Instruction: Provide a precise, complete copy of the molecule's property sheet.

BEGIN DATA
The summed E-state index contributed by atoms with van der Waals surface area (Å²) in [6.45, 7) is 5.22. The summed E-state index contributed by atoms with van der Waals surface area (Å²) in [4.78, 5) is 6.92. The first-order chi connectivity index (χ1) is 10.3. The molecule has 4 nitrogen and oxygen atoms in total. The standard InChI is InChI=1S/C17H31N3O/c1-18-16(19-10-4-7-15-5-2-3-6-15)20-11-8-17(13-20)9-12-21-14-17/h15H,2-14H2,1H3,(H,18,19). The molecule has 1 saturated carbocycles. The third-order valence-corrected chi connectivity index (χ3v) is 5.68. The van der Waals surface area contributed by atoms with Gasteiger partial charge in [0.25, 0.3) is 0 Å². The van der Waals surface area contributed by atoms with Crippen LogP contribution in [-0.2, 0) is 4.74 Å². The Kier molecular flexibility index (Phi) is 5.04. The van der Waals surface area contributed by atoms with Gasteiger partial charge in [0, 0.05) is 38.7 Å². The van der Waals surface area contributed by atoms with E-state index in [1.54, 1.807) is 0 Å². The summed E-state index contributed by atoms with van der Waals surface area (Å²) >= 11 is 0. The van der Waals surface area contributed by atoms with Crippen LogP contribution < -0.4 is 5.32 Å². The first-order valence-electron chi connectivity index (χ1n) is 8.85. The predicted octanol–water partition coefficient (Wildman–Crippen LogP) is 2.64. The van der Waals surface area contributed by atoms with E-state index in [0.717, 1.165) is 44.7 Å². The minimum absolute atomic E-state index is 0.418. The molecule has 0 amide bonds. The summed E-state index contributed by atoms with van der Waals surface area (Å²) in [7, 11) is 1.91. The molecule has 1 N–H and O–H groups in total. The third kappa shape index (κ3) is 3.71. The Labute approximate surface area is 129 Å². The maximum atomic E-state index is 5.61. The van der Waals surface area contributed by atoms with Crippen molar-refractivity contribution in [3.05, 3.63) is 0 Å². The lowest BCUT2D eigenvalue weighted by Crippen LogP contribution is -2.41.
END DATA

The summed E-state index contributed by atoms with van der Waals surface area (Å²) in [6.45, 7) is 5.22. The summed E-state index contributed by atoms with van der Waals surface area (Å²) in [4.78, 5) is 6.92. The first-order chi connectivity index (χ1) is 10.3. The molecule has 4 nitrogen and oxygen atoms in total. The standard InChI is InChI=1S/C17H31N3O/c1-18-16(19-10-4-7-15-5-2-3-6-15)20-11-8-17(13-20)9-12-21-14-17/h15H,2-14H2,1H3,(H,18,19). The molecule has 1 saturated carbocycles. The third-order valence-corrected chi connectivity index (χ3v) is 5.68. The van der Waals surface area contributed by atoms with Gasteiger partial charge in [0.25, 0.3) is 0 Å². The van der Waals surface area contributed by atoms with Crippen LogP contribution in [-0.2, 0) is 4.74 Å². The Kier molecular flexibility index (Phi) is 5.04. The van der Waals surface area contributed by atoms with Gasteiger partial charge in [0, 0.05) is 38.7 Å². The van der Waals surface area contributed by atoms with E-state index in [1.54, 1.807) is 0 Å². The summed E-state index contributed by atoms with van der Waals surface area (Å²) >= 11 is 0. The van der Waals surface area contributed by atoms with Crippen LogP contribution < -0.4 is 5.32 Å². The first-order valence-electron chi connectivity index (χ1n) is 8.85. The predicted octanol–water partition coefficient (Wildman–Crippen LogP) is 2.64. The van der Waals surface area contributed by atoms with E-state index in [0.717, 1.165) is 44.7 Å². The minimum absolute atomic E-state index is 0.418. The molecule has 0 amide bonds. The summed E-state index contributed by atoms with van der Waals surface area (Å²) in [7, 11) is 1.91. The molecule has 1 N–H and O–H groups in total. The third kappa shape index (κ3) is 3.71. The Labute approximate surface area is 129 Å². The maximum atomic E-state index is 5.61. The van der Waals surface area contributed by atoms with Crippen molar-refractivity contribution in [3.05, 3.63) is 0 Å². The lowest BCUT2D eigenvalue weighted by Crippen LogP contribution is -2.41.